• Black Canyon of the Gunnison Additions – In 1999 Congress expanded the unit, renamed Black Canyon a national park and designated 4,419 acres more wilderness. The NPS completed a legal wilderness boundary map dated January 1977. The map is numbered #144-20,017. The NPS also prepared a legal description of the wilderness that is undated. The NPS filed the map and description with Congress on February 14, 1978. The map and legal description are on file in the Washington Office. Maps and legal descriptions for the wilderness, as revised in 1999, have not yet been prepared. Congress added 2,530 acres to the park in 2003. In 2011, the NPS produced a Backcountry Management/Wilderness Stewardship Plan. In it, Appendix A found that 8,447 acres of additional lands in the park were eligible for wilderness. The FONSI for the EA on the Plan has been in the Intermountain Regional Office for nine years and Regional Director(s) have yet to sign it.
    • Everglades Addition – Congress added 108,000 acres in 1989 (the “East Everglades Addition”). On August 7, 2006, the NPS announced that a general management plan revision will analyze wilderness suitability of the East Everglades Addition. The Draft GMP of February 2013 determined that NPS preferred alternative was 80,100 acres of wilderness and 9,900 acres of potential wilderness.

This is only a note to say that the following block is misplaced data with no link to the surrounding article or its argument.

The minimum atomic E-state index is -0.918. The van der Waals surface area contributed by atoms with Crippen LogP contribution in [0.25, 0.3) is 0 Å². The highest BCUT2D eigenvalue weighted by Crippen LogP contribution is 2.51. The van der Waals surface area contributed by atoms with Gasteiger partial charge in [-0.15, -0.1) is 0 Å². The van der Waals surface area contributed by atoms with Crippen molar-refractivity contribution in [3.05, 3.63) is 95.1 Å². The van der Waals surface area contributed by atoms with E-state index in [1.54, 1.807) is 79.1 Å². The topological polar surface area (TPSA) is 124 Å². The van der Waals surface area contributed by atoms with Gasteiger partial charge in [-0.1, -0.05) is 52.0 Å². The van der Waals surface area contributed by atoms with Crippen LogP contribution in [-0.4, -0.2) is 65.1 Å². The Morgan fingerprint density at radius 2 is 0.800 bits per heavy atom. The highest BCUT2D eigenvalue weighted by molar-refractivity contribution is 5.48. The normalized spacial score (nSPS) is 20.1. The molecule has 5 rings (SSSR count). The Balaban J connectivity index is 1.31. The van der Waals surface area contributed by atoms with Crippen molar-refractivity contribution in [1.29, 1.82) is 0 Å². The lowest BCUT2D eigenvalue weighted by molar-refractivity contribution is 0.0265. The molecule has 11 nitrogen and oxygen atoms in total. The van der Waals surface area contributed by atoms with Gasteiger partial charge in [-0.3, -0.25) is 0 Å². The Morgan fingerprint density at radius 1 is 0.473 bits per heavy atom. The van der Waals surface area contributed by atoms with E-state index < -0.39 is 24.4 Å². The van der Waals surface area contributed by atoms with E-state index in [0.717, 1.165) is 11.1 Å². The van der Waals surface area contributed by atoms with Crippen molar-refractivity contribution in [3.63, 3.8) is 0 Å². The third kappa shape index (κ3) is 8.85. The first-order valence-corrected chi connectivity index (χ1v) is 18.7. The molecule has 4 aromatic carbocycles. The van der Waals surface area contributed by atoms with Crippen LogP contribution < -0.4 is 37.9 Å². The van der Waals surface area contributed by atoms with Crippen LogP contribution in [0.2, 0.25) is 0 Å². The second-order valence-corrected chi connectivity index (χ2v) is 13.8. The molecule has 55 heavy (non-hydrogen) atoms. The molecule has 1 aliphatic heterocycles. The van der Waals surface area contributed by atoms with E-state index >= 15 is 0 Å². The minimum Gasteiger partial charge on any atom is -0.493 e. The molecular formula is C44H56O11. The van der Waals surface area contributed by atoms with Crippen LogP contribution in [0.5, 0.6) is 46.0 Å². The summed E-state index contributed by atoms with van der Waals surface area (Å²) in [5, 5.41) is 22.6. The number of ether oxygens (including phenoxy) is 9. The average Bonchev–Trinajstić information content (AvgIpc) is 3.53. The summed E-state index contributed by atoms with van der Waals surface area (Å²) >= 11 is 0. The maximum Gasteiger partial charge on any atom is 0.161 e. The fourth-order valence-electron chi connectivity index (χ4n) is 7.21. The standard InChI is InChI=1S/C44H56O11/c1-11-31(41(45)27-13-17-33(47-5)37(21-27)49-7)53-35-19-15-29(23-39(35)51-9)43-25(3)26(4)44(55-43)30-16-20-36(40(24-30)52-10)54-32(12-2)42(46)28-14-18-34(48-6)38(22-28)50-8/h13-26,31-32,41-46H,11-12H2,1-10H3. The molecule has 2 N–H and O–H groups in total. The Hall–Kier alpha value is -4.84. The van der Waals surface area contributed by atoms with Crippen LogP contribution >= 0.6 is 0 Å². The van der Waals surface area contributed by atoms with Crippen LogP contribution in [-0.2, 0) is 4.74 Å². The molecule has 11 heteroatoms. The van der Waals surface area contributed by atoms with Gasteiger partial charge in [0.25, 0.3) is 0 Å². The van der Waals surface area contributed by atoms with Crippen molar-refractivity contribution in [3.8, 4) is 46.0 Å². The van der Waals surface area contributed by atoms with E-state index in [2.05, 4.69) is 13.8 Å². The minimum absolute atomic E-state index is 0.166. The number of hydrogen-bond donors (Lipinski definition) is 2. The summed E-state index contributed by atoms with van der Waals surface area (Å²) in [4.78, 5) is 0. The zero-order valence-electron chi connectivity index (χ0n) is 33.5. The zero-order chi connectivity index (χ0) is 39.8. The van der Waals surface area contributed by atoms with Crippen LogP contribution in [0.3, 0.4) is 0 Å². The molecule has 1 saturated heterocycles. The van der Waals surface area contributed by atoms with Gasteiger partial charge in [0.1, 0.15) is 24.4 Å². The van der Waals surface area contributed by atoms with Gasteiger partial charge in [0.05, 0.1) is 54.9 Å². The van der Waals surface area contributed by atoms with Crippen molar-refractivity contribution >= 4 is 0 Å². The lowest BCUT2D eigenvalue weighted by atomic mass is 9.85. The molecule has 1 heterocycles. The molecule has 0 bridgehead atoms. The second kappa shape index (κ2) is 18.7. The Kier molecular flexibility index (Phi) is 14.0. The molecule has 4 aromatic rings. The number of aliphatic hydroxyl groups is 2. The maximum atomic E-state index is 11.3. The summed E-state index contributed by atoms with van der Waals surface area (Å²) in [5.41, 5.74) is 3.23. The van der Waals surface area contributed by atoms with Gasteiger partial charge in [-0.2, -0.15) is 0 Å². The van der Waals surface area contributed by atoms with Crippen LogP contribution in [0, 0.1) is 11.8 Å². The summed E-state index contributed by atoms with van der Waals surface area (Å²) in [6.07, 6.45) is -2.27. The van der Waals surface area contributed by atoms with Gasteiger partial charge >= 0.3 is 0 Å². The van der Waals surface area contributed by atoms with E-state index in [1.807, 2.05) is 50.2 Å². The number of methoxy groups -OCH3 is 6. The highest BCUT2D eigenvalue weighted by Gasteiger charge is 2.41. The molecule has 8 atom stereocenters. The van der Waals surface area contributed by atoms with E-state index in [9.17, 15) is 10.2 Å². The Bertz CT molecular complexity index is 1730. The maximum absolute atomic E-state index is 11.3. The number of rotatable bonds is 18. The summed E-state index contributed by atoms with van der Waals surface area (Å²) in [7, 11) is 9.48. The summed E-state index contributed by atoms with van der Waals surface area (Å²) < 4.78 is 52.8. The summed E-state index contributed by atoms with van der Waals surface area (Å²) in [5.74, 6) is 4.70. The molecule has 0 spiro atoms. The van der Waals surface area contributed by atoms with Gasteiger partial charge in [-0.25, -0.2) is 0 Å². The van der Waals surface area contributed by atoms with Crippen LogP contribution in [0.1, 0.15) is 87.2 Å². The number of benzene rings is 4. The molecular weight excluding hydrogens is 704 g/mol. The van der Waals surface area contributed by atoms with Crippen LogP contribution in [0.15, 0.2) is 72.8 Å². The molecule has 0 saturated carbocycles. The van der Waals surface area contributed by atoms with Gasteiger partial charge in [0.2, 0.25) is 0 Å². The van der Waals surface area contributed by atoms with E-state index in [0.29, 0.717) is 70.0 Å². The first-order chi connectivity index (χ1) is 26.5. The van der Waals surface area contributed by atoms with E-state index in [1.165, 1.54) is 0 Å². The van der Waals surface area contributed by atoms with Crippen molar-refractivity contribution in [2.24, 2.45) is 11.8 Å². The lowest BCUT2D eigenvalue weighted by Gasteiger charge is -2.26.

• Great Sand Dunes National Park and Preserve Additions – On November 22, 2000, Congress added over 69,000 acres (42,000 acres of Forest Service, a small amount of Bureau of Land Management lands and nonfederal lands) to a renamed Great Sand Dunes National Park and Preserve. As part of the General Management Plan, adopted in April 2007, the NPS conducted a formal wilderness study of the lands added to the Park and Preserve in 2000, other than the lands that were already part of the Sangre de Cristo Wilderness. The NPS held formal public hearings, in conformity with the Wilderness Act review process. The NPS study proposed that 53,013 acres be recommended as wilderness (4,556 acres of wilderness and 48,457 acres of potential wilderness due to nonfederal lands or interests in lands).